Key Point 4-02.03. A number of defenses are available to one accused of defamation. These include truth, statements made in the course of judicial proceedings, consent, and self-defense. In addition, statements made to church members about a matter of common interest to members are protected by a “qualified privilege,” meaning that they cannot be defamatory unless they are made with malice. In this context, malice means that the person making the statements knew that they were false or made them with a reckless disregard as to their truth or falsity. This privilege will not apply if the statements are made to nonmembers.
A Louisiana court ruled that a minister did not defame a church member in an article he wrote for the church bulletin since the article did not contain a false statement concerning the member. A church member (the “plaintiff”), who had previously served as the church’s bookkeeper, had several differences of opinion with the church’s minister over issues of administration. The conflict intensified to the point that the plaintiff submitted a letter to the minister in which she resigned from all of her volunteer ministries in the church. Despite her letter, the plaintiff continued to participate in various church ministries. This prompted the minister to send her a letter informing her that her activities were in “direct violation of [her] own self-applied resignation” from the church ministries, and reminded her that her “membership, active participation and contributions in these ministries are no longer allowed.” He directed her to “desist from such roles” and to “stop disturbing the peace” of the church. The minister also wrote a short article in the church bulletin that stated, in part:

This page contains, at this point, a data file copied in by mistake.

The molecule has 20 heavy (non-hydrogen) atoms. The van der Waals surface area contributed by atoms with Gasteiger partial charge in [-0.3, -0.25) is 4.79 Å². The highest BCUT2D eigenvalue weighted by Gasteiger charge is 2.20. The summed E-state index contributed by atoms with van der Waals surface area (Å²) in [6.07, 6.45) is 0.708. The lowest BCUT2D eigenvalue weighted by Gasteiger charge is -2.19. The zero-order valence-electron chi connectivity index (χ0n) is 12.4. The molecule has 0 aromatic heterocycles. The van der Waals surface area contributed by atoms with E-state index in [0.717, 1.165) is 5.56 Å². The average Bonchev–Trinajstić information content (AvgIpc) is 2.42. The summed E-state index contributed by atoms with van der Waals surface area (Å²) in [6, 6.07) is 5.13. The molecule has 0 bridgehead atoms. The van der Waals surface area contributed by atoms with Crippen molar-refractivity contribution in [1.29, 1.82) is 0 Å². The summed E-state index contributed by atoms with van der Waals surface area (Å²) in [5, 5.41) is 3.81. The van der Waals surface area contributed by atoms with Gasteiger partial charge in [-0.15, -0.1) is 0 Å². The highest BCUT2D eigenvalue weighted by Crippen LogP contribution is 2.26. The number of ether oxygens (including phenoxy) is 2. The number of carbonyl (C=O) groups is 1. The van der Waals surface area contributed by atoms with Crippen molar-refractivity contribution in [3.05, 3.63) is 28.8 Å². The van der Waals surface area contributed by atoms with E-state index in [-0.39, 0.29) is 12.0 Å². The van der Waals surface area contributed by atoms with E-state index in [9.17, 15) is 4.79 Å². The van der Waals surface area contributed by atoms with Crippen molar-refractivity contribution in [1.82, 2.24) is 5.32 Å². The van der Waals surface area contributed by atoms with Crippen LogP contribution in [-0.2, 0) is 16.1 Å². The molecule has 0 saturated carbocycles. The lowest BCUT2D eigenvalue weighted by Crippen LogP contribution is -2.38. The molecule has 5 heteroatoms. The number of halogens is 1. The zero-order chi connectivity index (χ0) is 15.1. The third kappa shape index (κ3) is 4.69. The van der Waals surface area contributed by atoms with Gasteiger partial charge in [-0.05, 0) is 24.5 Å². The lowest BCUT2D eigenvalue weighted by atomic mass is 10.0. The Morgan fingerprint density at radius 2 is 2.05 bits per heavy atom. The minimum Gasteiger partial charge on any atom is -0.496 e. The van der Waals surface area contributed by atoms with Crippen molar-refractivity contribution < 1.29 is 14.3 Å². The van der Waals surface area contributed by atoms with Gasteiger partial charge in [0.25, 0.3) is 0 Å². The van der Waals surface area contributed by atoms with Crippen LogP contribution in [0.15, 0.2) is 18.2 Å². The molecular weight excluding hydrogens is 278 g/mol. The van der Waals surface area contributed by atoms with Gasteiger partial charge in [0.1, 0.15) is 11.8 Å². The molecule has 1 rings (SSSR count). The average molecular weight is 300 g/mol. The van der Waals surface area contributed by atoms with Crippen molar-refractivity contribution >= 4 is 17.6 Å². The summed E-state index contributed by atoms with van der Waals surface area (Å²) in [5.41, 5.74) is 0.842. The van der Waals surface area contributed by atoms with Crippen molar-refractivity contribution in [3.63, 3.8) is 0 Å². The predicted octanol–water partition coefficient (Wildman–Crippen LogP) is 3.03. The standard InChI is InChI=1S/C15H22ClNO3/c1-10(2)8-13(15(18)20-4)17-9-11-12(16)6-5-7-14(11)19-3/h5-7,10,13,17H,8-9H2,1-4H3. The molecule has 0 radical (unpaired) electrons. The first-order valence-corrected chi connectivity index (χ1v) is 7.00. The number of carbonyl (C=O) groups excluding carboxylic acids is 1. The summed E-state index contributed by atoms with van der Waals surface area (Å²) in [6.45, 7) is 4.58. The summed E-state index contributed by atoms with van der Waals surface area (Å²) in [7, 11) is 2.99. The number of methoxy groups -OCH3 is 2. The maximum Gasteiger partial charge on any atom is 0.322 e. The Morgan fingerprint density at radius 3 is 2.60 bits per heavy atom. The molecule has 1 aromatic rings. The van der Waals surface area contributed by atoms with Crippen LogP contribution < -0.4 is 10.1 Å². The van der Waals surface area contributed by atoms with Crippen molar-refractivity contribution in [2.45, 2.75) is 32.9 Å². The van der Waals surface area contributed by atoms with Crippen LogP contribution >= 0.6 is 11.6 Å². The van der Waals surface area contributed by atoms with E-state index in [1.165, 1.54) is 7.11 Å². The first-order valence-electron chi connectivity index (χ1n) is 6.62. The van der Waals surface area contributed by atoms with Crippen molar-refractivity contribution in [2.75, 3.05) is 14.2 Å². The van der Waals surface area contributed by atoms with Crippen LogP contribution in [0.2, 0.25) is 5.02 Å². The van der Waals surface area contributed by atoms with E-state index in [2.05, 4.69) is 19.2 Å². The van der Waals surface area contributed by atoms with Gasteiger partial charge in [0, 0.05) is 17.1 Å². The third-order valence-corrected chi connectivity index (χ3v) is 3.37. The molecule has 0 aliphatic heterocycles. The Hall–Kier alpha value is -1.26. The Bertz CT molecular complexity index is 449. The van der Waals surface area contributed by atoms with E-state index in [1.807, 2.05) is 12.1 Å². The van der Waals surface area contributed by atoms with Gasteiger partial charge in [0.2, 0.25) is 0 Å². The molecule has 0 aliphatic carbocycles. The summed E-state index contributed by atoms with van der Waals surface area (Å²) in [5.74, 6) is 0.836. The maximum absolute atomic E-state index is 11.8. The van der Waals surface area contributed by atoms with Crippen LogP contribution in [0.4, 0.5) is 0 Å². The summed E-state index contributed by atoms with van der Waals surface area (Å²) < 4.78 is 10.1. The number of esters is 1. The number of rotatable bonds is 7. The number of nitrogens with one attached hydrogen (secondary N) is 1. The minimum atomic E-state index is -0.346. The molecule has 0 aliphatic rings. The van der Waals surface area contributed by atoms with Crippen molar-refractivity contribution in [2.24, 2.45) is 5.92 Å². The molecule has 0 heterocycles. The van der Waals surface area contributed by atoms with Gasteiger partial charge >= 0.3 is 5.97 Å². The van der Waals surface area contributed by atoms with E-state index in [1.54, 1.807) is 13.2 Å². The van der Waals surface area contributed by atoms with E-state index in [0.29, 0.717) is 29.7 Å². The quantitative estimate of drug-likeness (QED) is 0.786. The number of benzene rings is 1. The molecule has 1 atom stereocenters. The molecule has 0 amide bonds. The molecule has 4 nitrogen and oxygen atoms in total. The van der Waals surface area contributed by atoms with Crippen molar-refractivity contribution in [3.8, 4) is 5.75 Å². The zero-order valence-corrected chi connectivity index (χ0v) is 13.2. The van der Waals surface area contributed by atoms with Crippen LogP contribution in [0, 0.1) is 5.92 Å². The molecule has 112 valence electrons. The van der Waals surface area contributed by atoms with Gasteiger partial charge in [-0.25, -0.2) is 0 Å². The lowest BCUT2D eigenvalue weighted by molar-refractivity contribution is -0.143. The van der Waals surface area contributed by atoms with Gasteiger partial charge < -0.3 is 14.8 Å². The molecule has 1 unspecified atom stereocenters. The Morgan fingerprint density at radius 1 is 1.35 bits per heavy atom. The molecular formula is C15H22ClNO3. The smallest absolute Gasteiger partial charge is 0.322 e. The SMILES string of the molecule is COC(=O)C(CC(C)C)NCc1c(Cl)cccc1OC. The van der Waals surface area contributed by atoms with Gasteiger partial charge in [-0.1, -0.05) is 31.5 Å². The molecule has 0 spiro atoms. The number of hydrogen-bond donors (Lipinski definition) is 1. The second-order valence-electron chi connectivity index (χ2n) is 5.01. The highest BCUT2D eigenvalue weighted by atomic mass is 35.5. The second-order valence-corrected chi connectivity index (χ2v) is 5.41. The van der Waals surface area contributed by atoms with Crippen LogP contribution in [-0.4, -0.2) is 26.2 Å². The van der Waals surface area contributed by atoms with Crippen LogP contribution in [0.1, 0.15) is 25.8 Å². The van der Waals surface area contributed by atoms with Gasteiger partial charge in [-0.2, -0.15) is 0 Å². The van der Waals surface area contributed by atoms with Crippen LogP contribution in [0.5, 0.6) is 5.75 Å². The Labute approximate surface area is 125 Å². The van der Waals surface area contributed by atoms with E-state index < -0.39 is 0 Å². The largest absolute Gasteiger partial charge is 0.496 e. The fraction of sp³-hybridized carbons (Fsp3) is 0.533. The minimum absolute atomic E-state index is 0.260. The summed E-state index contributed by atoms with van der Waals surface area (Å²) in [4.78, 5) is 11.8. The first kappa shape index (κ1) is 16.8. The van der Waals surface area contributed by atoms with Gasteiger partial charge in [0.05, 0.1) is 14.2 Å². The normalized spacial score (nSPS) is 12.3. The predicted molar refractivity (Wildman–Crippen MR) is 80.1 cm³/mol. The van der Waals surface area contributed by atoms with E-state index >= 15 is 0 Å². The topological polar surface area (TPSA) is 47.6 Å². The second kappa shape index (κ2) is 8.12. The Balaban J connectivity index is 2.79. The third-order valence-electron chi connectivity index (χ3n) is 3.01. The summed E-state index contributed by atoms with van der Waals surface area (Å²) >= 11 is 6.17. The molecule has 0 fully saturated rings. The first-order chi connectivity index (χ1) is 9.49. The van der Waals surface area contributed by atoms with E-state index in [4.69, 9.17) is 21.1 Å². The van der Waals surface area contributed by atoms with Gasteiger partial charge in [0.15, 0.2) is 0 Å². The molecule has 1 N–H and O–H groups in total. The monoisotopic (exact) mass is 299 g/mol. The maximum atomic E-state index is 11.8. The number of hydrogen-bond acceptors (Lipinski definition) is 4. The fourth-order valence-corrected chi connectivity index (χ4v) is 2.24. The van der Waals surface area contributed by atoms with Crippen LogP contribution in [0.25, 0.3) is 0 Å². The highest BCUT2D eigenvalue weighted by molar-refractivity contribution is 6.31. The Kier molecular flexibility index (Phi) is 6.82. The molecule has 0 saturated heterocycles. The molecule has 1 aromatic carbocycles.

No member or group of members of this parish has the right to intimidate, or to try to intimidate, other members from the legitimate use of any facility or property that belongs to this parish. Any such report will be treated very seriously.
On the other hand, any parishioner that allows himself/herself to be intimidated from using any of these facilities, legitimately of course, is simply depriving himself/herself [of] his/her natural right and [has] only himself/herself to blame for it.
The plaintiff sued the church, claiming that these statements in the church bulletin had defamed her. A trial court dismissed the lawsuit, and the plaintiff appealed.
A state appeals court began its opinion by noting that defamation involves a false statement about another, that is communicated to others, and that injures the other’s reputation. The court concluded that the bulletin did not defame the plaintiff since it did not contain any false statements concerning her: “Notably, the alleged defamatory bulletin does not mention [the plaintiff] by name or otherwise. Moreover, nothing in the bulletin is alleged to be a false statement; thus, it is of no moment that [the plaintiff] felt that the message was directed at her, or that other church members may have taken it to be directed at her. Indeed, the testimony of other church members revealed there were persons other than [the plaintiff] they thought the minister may have been referring to in the bulletin message. Likewise, just because the letters and even the bulletin may have embarrassed [the plaintiff], as a matter of law, without a false statement, she cannot prove defamation.” 2008 WL 2065938 (La. App. 2008).
This Recent Development first appeared in Church Law & Tax Report, September/October 2009.